I can’t believe it’s over two years since Hattie Holden Edmonds was last on Linda’s Book Bag. On that occasion she provide a super guest post for her book Cinema Lumiere that you can read here. Sadly, I didn’t have chance to read Cinema Lumiere so I am very pleased to be invited by Anna Birt at Red Door to be part of the launch celebrations for Hattie’s latest book The Spectacular Vision of Oskar Dunkelblick and I have my review to share today.
The Spectacular Vision of Oskar Dunkelblick was published yesterday, 8th November 2018, by Red Door and is available for purchase here.
The Spectacular Vision of Oskar Dunkelblick
Oskar is the ultimate outsider. He’s been living on the Berlin streets since he was 13. To perk himself up, he paints the misery of mankind and has become the enfant terrible of the Berlin art scene.
But one day during a not-so-routine eye test he tries on a pair of glasses which blow his bleak world view to bits and give him a glimpse of heaven.
Shortly after, to Oskar’s fury, he begins to see the beauty of the world around him, to feel a connection to others and, most frightening of all, to fall in love.
Will it be an easy ride? Hell no.
My review of The Spectacular Vision of Oskar Dunkelblick
Trying on new glasses might just be a step too far for Oscar!
The Spectacular Vision of Oskar Dunkelblick is frequently completely bonkers because Oskar himself is so quirky, and I really, really enjoyed reading it. There’s a deliciously dark humour to Hattie Holden Edmonds’ writing so that I often laughed aloud at Oskar’s actions and responses. In fact, I thought Oskar was an absolute triumph of a character. Who couldn’t love someone whose breakfast egg is a Kinder Surprise? As his life is changed, his unsuccessful attempts to remain bitter, negative and sullen are brilliantly conveyed and he really is the most endearing anti-hero I’ve ever encountered. Dunkelblick as a surname suits him perfectly as, if my O’level German from over 40 years ago serves me right, I think it means ‘dark view’ and that’s certainly how Oskar has liked to live and paint.
There’s a huge authenticity through the cultural references in The Spectacular Vision of Oskar Dunkelblick too. Some I was fully aware of and others I actually looked up as I was so drawn in to the writing and wanted to know what was fact and what fiction. I think this lends a super level of depth that is also conveyed by very poignant themes underpinning the lighter and funnier surface. Oscar’s childhood experiences are seen to affect his present life and the bullying he is subjected to is something I think will resonate with many readers. The concept that personal perception colours (quite literally here actually) how we view life is a wonderful element and the book reaches levels of parable and aphorism that I found very pleasing. I loved the sensitive presentation of love and emotion that is all the more effective because of the ways so many characters try to refute their feelings. Indeed, I think Hattie Holden Edmonds must have spent some considerable time in her research for The Spectacular Vision of Oskar Dunkelblick as I’m sure my limited knowledge spotted all kinds of implied and more obvious references to art, music, The Enlightenment, theology, mythology and science. This is a book that can be read on many levels.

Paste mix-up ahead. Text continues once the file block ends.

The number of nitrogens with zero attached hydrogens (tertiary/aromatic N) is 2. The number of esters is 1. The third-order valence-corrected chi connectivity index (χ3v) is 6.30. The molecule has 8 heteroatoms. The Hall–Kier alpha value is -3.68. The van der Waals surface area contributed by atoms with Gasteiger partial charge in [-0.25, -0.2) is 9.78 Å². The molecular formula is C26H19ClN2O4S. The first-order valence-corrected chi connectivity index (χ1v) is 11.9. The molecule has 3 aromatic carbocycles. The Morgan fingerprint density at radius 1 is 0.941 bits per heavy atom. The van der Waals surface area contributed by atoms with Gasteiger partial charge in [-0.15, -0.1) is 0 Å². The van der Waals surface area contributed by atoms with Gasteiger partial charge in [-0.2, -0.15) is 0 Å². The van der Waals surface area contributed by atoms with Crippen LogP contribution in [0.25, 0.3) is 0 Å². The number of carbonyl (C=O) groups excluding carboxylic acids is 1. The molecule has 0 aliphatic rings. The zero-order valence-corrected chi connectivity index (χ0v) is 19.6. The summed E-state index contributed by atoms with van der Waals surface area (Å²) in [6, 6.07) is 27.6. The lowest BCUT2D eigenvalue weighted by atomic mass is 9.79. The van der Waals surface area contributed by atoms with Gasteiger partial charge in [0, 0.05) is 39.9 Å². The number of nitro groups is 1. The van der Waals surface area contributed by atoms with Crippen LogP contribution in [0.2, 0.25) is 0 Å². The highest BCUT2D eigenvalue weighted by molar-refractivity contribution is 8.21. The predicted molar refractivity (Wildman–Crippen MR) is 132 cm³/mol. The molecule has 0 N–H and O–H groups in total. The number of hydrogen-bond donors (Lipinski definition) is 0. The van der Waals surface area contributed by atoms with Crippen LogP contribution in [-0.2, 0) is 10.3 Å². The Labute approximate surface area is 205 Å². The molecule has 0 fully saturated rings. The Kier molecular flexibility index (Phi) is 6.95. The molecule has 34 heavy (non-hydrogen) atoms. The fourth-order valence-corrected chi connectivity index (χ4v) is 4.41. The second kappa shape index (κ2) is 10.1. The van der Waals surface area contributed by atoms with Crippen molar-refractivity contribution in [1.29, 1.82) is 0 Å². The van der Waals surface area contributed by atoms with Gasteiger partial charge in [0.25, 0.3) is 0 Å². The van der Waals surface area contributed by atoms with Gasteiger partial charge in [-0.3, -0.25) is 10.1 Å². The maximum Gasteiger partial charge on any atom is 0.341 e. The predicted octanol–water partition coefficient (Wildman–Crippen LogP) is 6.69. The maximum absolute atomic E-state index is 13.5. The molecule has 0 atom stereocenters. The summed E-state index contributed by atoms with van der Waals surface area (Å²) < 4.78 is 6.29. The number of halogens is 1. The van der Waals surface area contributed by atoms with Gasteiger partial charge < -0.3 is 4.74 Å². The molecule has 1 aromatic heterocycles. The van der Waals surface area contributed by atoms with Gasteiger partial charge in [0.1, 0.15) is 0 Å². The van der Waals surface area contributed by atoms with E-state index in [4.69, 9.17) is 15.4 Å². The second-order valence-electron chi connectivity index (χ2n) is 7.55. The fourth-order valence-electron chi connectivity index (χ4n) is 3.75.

I loved the fast paced plot and the way the book is structured so that past and present links are entirely believable. I never quite knew what might happen next to Oskar and now I’ve finished reading The Spectacular Vision of Oskar Dunkelblick I’m desperately hoping I might get to read more of his adventures in the future.
With notes of fantasy, humour and philosophy, The Spectacular Vision of Oskar Dunkelblick is an absolutely smashing read that is quirky, entertaining and fun, and shows the reader it’s never too late for enlightenment or atonement. I really recommend it.
About Hattie Holden Edmonds
Hattie Edmonds has attempted many jobs, including junior assistant on Separates in Clements (of Watford) department store and chief plugger-in of cables in a Berlin recording studio. For ten years she was the London correspondent for the German pop magazine Bravo. After that, she became the in-house comedy writer at Comic Relief, working on projects with amongst others, Richard Curtis, Steve Coogan, Dawn French and Sacha Baron Cohen. Now she writes fiction full time and volunteers for the refugee charity Care4Calais.